Why Restarting the Global Economy Won’t be Easy
By Jerry Grillo – As the world contemplates ending a massive lockdown implemented in response to COVID-19, Vinod Singhal is considering what will happen when we hit the play button and the engines that drive industry and trade squeal back to life again.
Singhal, who studies operations strategy and supply chain management at the Georgia Institute of Technology, has a few ideas on how to ease the transition to the new reality. But this pandemic makes it hard to predict what that reality will be.
“There is really nothing to compare this pandemic to,” he said. “And predicting or estimating stock prices is simply impossible, unlike supply chain disruptions caused by a company’s own fault, or a natural disaster, like the earthquake in Japan.”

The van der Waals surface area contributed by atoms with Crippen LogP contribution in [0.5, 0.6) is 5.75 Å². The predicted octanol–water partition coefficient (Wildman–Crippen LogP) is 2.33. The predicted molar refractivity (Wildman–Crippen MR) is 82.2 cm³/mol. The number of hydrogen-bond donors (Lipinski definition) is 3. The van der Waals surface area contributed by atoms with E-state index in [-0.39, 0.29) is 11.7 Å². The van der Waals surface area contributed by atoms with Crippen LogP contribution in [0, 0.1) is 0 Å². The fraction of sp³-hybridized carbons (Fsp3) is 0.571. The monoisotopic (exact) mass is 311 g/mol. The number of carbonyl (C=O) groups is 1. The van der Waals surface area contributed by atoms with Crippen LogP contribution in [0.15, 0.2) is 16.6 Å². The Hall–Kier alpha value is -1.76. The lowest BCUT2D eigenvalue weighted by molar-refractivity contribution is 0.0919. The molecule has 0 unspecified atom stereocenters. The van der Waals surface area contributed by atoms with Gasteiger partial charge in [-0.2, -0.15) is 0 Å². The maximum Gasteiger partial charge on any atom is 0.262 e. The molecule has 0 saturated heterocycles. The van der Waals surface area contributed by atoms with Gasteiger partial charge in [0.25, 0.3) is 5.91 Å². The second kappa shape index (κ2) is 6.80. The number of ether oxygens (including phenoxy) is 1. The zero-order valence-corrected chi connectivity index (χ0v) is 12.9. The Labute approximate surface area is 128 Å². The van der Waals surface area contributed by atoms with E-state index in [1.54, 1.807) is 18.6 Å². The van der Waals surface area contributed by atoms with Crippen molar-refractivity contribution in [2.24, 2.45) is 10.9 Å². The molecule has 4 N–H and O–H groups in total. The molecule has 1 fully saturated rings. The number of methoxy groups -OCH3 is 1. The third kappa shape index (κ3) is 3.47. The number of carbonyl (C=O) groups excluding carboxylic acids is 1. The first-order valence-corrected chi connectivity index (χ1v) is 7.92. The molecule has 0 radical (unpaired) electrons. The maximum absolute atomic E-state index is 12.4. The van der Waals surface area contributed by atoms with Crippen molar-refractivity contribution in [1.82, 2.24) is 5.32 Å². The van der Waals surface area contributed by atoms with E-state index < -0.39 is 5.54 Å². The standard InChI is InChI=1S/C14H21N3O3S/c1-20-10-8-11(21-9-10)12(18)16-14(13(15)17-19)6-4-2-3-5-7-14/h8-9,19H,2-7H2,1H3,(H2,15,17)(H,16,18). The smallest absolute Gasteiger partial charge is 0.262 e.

But COVID-19 represents a new kind of mystery when it comes to something as complex and critical to the world’s economy as the global supply chain, for a number of reasons that Singhal highlighted:
- The global spread of the virus and duration of the pandemic. “We have no idea when it will be under control and whether it will resurface,” Singhal said. “With a natural disaster you can kind of predict that if we put in some effort, within a few months we can get back to normal. But here there is a lot of uncertainty.”
- Both the demand and supply side of the global supply chain are disrupted. “We’re not only seeing a lot of factories shutting down, which affects the supply side, but there are restrictions on demand, too, because you can’t just go out and shop like you used to, at least for the time being,” he said. “And all this is taking place in an environment where supply chains are fairly complex – intricate, interconnected, interdependent, and global.”